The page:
During a recent trip to Shanghai, I had a chance to see the city’s basketball team, the Sharks, and watch 22-year-old star center Yao Ming in action. The next day, checking out of my hotel room, I unfolded my minicam and showed the desk clerk some video of the Chinese phenomenon. She asked me how I knew of Yao. When I told her that he was very popular in the U.S., that the Chicago Bulls might select him in the NBA draft, she gave me a puzzled look. “But the Bulls are no good anymore, yes?”

You know you’ve got an image problem when a hotel clerk 8,000 miles away is aware that your team stinks. Bulls general manager Jerry Krause has been nicknamed “the Sleuth” for his talent at scouting new players, and he’s twice been named NBA executive of the year. But more recently, Krause–who once declared, “Players don’t win championships, organizations win championships”–has dismantled one of the most revered dynasties in basketball history, only to have his team become the laughingstock of the NBA. Over a three-year stretch in the 90s the Bulls won more games than any other team in the history of the league; in the last four years they’ve accomplished the opposite, losing more games than any other team.

Now, like President Nixon in the 70s, Jerry Krause is going to China. With some reluctance the People’s Republic has released Yao Ming to play basketball in the NBA, and he visited Chicago in early May for a workout before hordes of drooling scouts and NBA general managers. Many speculate that the seven-foot-six, 290-pound player will be the first or second pick in this year’s draft, which takes place June 26. The Houston Rockets have the first pick, but Yao’s managers have stated that they want him to play in a city with a large Chinese population–namely Chicago, New York, or San Francisco–and the Bulls have second pick. Krause has made multiple visits to Shanghai in the past two years, and while Yao was in town, Krause held a private workout to evaluate his skills.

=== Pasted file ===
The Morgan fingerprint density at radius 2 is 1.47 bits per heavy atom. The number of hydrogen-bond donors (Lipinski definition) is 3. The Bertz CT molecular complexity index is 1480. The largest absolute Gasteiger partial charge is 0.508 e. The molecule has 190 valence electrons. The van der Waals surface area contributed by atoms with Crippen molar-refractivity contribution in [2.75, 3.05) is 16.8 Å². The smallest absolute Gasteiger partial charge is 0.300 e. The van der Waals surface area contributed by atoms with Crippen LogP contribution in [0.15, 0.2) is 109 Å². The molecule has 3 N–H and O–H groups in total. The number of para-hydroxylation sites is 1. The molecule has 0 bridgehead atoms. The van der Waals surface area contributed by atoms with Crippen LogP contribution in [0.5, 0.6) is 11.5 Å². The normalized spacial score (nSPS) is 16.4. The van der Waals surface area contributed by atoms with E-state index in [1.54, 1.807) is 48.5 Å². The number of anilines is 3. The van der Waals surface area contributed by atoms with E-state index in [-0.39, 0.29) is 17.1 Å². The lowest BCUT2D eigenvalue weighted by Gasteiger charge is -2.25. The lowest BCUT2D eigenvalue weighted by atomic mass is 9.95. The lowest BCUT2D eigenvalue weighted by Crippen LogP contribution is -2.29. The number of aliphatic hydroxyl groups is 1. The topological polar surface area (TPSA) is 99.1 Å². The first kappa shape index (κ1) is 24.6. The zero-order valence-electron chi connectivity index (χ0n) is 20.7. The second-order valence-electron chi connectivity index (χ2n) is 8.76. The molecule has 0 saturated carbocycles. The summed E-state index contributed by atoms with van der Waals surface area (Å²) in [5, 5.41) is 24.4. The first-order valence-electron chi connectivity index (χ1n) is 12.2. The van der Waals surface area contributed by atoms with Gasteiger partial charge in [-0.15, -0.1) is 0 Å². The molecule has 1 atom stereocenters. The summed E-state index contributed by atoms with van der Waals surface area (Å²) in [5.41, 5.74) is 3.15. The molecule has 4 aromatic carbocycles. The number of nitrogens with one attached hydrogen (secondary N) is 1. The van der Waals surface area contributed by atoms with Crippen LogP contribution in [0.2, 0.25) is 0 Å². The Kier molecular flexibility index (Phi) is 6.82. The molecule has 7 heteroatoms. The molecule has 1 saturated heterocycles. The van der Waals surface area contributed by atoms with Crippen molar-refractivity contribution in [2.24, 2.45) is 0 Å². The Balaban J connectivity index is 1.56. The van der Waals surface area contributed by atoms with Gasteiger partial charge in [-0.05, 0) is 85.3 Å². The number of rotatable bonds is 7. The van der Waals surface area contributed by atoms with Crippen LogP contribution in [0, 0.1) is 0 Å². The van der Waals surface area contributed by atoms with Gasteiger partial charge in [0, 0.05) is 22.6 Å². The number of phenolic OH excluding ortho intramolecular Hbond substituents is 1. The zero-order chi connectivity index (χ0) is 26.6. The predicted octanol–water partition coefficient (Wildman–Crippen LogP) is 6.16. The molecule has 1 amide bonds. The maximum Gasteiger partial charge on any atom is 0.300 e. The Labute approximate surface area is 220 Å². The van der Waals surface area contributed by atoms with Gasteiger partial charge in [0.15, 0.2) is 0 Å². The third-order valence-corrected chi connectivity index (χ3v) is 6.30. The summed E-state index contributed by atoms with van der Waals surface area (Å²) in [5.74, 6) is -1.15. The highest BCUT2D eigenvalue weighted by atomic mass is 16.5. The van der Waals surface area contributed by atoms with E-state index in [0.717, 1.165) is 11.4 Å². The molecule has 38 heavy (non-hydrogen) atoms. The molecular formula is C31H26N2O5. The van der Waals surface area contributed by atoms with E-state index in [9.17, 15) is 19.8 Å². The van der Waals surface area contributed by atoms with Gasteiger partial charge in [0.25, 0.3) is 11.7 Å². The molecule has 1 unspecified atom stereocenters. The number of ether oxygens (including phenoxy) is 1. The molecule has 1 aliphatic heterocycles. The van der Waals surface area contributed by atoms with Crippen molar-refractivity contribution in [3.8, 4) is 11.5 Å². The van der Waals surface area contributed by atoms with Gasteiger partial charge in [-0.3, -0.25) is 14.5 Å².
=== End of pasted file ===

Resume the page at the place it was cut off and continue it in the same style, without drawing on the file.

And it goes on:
On the surface Yao may seem a sure thing, but there are many valid concerns Krause will have to weigh. Yao is being touted as a new breed of basketball player, tall and lanky but as agile as a small player. When I saw him in Shanghai, his agility on the low post was unique for a man his size, and his shooting touch was excellent (12 for 12 from the free-throw line). But players over seven-foot-three have a history of struggling to compete in the superathletic NBA. Playing for the Sharks, Yao was over a foot taller than the next biggest man on the floor, yet he only managed one dunk. NBA players must get off the floor quickly to jump or block shots, but Yao stood planted like a tree, tipping balls to himself to outrebound his shorter opponents, and he fumbled many entry passes. If Yao finds himself outclassed by the explosive athletes of the NBA, the Bulls will have squandered a top pick and set themselves back for another year.

An even larger concern is the cultural gap between China and the U.S. Ten years ago Jerry Krause helped pioneer the NBA’s international scouting when he drafted Toni Kukoc of Croatia. That move paid off handsomely, and several other NBA teams have recruited tremendously talented players from Europe and Canada. The NBA currently has two Chinese players, both of average skill: Zhizhi Wang of the Dallas Mavericks and Mengke Bateer of the Denver Nuggets, who came to the U.S. without the fanfare and market demands that have greeted Yao’s arrival. To Krause the PRC must seem like a vast and untapped reservoir of talent, unfamiliar with the hype of American sports, and having a Chinatown near the United Center only strengthens his hand.